Pennsylvania – The Keystone State

Pennsylvania is a state in the northeastern United States. Its area is 117.4 thousand square meters. km, 12.6 million people live here (this is the 6th place in the United States in terms of population). It was formed on December 12, 1787, becoming the second state of the United States.

Carrie blast furnaces in Pennsylvania

The name of the state comes from the Latin Penn Sylvania, which means “Land and forests of Penn.” The name of the state was not accidental: in 1681, King Charles II of England presented the lands that are now part of modern Pennsylvania to the young Quaker William Penn. This gift was a gratitude to William’s father, Admiral Penn (and repayment of the king’s debt to him), after whom the colony was named. At first, it was a refuge for Quakers and others persecuted for their faith. The name of the state of Philadelphia is also associated with the name of William Penn. In ancient Greek, this word means “City of Brotherly Love” – ​​it was built by him specifically for Protestants.

The capital of Pennsylvania is Harrisburg, located in the southeast of the state. Philadelphia, the largest city in the state and the fifth largest in the United States, is located 170 km west of it. The second largest city in Pennsylvania is located in the east of the state – this is Pittsburgh. Perhaps Pittsburgh would not have become such a large city if mineral deposits had not been found in the vicinity of the city. Today it is not only a major center for their extraction, but also a developing industrial city. Due to its coal deposits, Pennsylvania is also called a coal state.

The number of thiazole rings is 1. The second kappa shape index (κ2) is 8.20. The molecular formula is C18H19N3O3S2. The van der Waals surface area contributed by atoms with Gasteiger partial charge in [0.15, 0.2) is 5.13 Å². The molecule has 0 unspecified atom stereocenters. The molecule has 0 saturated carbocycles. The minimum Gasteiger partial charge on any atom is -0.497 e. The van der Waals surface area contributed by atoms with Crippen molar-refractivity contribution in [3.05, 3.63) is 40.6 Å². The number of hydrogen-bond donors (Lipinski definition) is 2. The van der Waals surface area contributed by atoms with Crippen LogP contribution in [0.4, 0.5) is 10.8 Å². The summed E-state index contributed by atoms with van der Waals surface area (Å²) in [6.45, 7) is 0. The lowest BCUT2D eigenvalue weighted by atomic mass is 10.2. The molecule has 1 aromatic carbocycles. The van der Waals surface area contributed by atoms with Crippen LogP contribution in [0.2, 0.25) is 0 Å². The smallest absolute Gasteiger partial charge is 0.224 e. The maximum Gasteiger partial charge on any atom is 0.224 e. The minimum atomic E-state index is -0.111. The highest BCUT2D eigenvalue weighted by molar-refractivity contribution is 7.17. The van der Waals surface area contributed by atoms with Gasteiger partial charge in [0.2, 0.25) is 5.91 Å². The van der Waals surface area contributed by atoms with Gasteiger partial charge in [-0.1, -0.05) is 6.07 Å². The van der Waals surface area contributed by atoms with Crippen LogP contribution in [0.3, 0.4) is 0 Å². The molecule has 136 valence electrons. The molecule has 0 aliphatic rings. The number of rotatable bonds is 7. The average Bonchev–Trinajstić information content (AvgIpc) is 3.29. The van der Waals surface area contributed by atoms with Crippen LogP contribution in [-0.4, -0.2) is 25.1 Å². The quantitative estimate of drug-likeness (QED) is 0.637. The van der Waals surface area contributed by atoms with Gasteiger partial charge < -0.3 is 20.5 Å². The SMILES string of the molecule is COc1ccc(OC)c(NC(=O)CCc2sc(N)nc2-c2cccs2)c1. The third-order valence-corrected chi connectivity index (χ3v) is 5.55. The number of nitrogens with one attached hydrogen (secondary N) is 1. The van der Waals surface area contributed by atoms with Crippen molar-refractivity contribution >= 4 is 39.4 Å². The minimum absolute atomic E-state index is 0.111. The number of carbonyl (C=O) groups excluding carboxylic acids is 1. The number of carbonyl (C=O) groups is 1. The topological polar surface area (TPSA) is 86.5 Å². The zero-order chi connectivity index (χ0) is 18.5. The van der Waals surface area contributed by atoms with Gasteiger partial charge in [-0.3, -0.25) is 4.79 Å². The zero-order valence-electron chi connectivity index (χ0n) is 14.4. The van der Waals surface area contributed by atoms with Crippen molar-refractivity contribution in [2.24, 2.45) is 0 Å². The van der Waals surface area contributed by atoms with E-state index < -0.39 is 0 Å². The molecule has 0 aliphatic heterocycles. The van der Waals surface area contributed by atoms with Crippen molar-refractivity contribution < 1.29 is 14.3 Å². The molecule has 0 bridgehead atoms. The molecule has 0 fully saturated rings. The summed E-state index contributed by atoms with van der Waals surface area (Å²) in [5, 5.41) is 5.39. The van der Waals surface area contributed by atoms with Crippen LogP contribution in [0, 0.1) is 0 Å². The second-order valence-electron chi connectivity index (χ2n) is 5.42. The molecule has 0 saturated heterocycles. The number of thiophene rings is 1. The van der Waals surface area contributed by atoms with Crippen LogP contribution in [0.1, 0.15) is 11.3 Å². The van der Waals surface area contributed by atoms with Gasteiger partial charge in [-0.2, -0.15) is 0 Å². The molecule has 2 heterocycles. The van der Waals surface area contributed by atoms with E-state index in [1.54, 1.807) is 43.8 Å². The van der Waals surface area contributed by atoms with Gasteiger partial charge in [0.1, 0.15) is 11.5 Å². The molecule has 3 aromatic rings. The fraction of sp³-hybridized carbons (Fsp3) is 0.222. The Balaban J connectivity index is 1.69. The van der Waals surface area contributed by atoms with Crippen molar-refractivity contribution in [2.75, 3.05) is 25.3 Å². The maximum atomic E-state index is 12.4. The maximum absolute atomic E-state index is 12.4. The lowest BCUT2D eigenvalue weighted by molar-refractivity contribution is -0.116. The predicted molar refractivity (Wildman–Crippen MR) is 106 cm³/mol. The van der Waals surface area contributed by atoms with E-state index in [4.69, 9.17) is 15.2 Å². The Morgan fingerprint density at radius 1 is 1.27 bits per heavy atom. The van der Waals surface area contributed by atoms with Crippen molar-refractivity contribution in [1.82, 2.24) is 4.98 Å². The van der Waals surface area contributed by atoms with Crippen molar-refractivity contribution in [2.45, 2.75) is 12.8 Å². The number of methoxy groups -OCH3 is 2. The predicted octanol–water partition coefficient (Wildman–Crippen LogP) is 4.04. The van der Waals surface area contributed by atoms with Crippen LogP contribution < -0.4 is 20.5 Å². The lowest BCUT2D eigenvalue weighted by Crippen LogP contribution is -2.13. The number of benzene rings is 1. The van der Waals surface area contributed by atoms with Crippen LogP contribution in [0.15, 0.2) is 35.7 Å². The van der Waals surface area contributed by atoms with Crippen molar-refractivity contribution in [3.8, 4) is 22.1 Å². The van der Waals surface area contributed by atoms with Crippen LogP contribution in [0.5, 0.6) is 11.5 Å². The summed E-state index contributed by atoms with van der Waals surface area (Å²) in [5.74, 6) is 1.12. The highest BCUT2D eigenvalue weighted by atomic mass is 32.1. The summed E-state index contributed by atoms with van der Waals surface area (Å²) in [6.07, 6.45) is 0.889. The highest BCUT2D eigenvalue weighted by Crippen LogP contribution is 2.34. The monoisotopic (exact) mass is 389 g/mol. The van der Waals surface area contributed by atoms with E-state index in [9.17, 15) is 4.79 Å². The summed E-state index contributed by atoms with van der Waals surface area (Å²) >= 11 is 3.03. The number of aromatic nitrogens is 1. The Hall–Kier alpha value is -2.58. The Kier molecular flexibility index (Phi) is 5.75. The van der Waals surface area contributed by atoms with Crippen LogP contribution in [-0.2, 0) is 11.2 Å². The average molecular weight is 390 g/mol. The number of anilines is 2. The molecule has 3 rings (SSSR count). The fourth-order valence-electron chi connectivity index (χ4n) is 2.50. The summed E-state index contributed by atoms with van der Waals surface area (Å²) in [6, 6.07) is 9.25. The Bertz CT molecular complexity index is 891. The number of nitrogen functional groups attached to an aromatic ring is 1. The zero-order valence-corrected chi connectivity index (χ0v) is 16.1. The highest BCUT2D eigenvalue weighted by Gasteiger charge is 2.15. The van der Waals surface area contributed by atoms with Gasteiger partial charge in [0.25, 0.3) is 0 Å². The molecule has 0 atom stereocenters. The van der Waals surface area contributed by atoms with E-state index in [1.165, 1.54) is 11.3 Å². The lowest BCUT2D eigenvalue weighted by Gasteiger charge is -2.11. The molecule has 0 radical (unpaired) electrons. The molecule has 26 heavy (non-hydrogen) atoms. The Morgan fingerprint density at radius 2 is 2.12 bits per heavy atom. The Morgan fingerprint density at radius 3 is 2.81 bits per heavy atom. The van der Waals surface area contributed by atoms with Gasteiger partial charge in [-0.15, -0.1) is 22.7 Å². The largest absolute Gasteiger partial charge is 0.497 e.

Pennsylvania is in many ways the first state in the US. And although historically it turned out to be the second, it was here that the first newspaper was published, the first sugar factory was built, the first bank, the first university, the first social hospital were opened, the first steamboat was launched. Pennsylvania was the first among the North American states to pass a law on the emancipation of slaves – in 1790. Since then, the state motto is Virtue, Liberty and Independence (Dignity, Liberty and Independence), and its unofficial name is the “State of Independence.”

Nature and climate of the state

The climate of Pennsylvania is so diverse that when traveling through it, it seems as if vast distances are covered. This is due to the peculiarities of the relief: the height difference in Pennsylvania is about a kilometer – from the southwest to the northeast, the Appalachian Mountains pass through the territory of the state, and in the northwest is the Allegheny Plateau. The Delaware, Suskeganna, and Allegany rivers flow in the valleys, and the state also owns part of the coast of Lake Erie.

It has a temperate continental climate with hot, humid summers and fairly cool winters. In the southeast, oceanic subtropics appear, while in the mountainous regions the climate is harsher and snowfalls are not uncommon in winter.

The average annual air temperature in Pennsylvania is kept at around +10 ° C, which is not so bad for a territory located close to the Atlantic Ocean. For local residents, tornadoes are commonplace, most often occurring in spring and summer. About ten tornadoes can happen a year.